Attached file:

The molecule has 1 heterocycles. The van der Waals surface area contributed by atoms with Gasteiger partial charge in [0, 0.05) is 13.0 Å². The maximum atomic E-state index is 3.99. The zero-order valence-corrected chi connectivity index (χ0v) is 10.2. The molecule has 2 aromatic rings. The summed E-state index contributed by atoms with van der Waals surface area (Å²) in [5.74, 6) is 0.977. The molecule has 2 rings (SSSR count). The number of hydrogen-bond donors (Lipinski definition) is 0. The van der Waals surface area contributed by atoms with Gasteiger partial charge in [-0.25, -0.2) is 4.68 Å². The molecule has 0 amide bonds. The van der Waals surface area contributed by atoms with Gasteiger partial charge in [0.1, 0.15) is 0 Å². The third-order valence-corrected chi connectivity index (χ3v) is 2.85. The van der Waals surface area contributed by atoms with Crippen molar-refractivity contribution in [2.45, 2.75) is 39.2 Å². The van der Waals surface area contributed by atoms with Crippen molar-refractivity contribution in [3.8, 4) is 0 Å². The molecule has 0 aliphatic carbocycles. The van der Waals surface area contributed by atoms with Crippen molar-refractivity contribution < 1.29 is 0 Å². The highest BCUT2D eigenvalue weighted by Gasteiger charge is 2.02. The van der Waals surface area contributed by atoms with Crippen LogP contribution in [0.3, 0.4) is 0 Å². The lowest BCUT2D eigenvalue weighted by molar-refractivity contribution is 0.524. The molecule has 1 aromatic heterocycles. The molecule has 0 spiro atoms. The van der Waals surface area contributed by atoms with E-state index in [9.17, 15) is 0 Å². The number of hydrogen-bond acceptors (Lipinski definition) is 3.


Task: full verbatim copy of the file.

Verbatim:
The molecule has 1 heterocycles. The van der Waals surface area contributed by atoms with Gasteiger partial charge in [0, 0.05) is 13.0 Å². The maximum atomic E-state index is 3.99. The zero-order valence-corrected chi connectivity index (χ0v) is 10.2. The molecule has 2 aromatic rings. The summed E-state index contributed by atoms with van der Waals surface area (Å²) in [5.74, 6) is 0.977. The molecule has 2 rings (SSSR count). The number of hydrogen-bond donors (Lipinski definition) is 0. The van der Waals surface area contributed by atoms with Gasteiger partial charge in [-0.25, -0.2) is 4.68 Å². The molecule has 0 amide bonds. The van der Waals surface area contributed by atoms with Gasteiger partial charge in [0.1, 0.15) is 0 Å². The third-order valence-corrected chi connectivity index (χ3v) is 2.85. The van der Waals surface area contributed by atoms with Crippen molar-refractivity contribution in [2.45, 2.75) is 39.2 Å². The van der Waals surface area contributed by atoms with Crippen molar-refractivity contribution in [3.8, 4) is 0 Å². The molecule has 0 aliphatic carbocycles. The van der Waals surface area contributed by atoms with Crippen molar-refractivity contribution < 1.29 is 0 Å². The highest BCUT2D eigenvalue weighted by Gasteiger charge is 2.02. The van der Waals surface area contributed by atoms with Crippen LogP contribution in [0.3, 0.4) is 0 Å². The lowest BCUT2D eigenvalue weighted by molar-refractivity contribution is 0.524. The molecule has 1 aromatic heterocycles. The molecule has 0 spiro atoms. The van der Waals surface area contributed by atoms with E-state index in [9.17, 15) is 0 Å². The number of hydrogen-bond acceptors (Lipinski definition) is 3.